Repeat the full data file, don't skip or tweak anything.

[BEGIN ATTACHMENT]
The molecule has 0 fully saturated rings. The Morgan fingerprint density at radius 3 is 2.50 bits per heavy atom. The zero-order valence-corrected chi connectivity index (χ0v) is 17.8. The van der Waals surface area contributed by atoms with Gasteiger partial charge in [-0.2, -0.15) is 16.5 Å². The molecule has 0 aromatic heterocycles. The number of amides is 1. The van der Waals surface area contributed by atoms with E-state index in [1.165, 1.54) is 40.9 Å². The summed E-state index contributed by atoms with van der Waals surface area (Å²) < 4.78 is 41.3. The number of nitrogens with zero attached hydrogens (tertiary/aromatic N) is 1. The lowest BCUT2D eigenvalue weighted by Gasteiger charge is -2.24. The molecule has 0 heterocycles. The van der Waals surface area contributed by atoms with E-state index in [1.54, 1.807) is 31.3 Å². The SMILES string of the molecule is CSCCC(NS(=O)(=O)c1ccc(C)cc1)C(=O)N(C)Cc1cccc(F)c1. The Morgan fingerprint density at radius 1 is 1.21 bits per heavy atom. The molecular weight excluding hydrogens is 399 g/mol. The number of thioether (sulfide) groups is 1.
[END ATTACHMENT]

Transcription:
The molecule has 0 fully saturated rings. The Morgan fingerprint density at radius 3 is 2.50 bits per heavy atom. The zero-order valence-corrected chi connectivity index (χ0v) is 17.8. The van der Waals surface area contributed by atoms with Gasteiger partial charge in [-0.2, -0.15) is 16.5 Å². The molecule has 0 aromatic heterocycles. The number of amides is 1. The van der Waals surface area contributed by atoms with E-state index in [1.165, 1.54) is 40.9 Å². The summed E-state index contributed by atoms with van der Waals surface area (Å²) < 4.78 is 41.3. The number of nitrogens with zero attached hydrogens (tertiary/aromatic N) is 1. The lowest BCUT2D eigenvalue weighted by Gasteiger charge is -2.24. The molecule has 0 heterocycles. The van der Waals surface area contributed by atoms with E-state index in [1.54, 1.807) is 31.3 Å². The SMILES string of the molecule is CSCCC(NS(=O)(=O)c1ccc(C)cc1)C(=O)N(C)Cc1cccc(F)c1. The Morgan fingerprint density at radius 1 is 1.21 bits per heavy atom. The molecular weight excluding hydrogens is 399 g/mol. The number of thioether (sulfide) groups is 1.